Bronchitis is an acute (temporary) medical condition that involves inflammation and swelling of the air passages leading to the lungs. The swelling and inflammation will narrow your airways making it hard to breathe along with other symptoms such as coughing and having a hoarse voice. Acute bronchitis is when the symptoms have been felt for a short period of time, but it is also possible to have chronic bronchitis of someone who gets this condition over and over again. It is also known that even with acute bronchitis, you can keep getting it multiple times, for short periods of time during each instance.

Causes of Bronchitis

Bronchitis is an infection that starts from a virus, such as from a cold or flu. It will start by affecting your sinuses, throat and nose and eventually lead to your lungs and airways causing bronchitis. If the bacteria infects your airways, it is called a secondary infection. You can also be diagnosed with chronic bronchitis which is a long-term medical condition where you may have cough and other symptoms of bronchitis for 3 months or longer.

Symptoms of Bronchitis

It is usually to determine whether or not you have bronchitis, though many people don’t realize they have it if it started out as a cold or flu. Some of the symptoms of bronchitis include chest discomfort, difficulty breathing, cough which clear or yellow-green mucus, low-grade fever, fatigue and wheezing, which is more common in people that also suffer from asthma. Following the more severe symptoms of bronchitis, you may also experience a dry cough that sticks around for 1-4 weeks even when other symptoms have mostly subsided. Symptoms of bronchitis are similar to pneumonia, but with pneumonia they are usually accompanied by a higher fever and chills.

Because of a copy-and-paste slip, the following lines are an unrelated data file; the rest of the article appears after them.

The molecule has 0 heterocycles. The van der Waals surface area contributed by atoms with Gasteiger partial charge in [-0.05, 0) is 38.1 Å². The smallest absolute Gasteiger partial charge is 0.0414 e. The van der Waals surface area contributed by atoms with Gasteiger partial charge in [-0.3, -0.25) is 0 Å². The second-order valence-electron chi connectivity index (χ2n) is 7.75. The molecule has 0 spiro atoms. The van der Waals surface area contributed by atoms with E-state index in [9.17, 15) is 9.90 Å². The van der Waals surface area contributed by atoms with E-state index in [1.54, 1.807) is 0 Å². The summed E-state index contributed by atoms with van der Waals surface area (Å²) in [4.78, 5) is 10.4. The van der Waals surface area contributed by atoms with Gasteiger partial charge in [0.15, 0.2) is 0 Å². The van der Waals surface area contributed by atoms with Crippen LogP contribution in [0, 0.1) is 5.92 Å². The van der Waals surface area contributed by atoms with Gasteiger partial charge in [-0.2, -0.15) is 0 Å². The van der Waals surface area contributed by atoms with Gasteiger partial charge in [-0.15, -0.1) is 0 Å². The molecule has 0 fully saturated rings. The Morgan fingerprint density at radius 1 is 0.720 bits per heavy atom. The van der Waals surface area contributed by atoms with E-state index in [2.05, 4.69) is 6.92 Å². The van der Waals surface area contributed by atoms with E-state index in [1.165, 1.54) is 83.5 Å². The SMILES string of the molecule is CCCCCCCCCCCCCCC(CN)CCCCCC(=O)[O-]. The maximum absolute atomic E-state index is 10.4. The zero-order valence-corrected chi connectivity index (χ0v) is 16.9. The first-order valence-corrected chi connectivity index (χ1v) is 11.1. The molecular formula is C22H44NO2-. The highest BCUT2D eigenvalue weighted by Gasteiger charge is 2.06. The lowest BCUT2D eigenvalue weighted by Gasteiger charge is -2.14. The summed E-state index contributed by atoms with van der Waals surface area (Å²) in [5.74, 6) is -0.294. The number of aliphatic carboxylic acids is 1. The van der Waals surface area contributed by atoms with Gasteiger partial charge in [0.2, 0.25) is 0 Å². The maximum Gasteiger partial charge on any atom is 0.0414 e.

Diagnosing Bronchitis

If you have any of the above symptoms, you should visit your doctor to get more tests done. Your doctor will most likely start with an examination that begins with listening to your lungs using a stethoscope. He or she may hear coarse, abnormal breathing sounds from your lungs that are common with bronchitis. Additional tests include a chest x-ray to rule out pneumonia and a pulse oximetry to find out how much oxygen is in your blood.

Treating Bronchitis

Acute bronchitis does not normally need treatment even though it is an infection. Most infections require antibiotics but acute bronchitis usually goes away on its own. However there are ways to relieve some of the symptoms including drinking a lot of liquids, using an inhaler for asthma symptoms, getting plenty of rest, using a humidifier or getting steam from the bathroom and taking aspirin or Tylenol if you have a fever.

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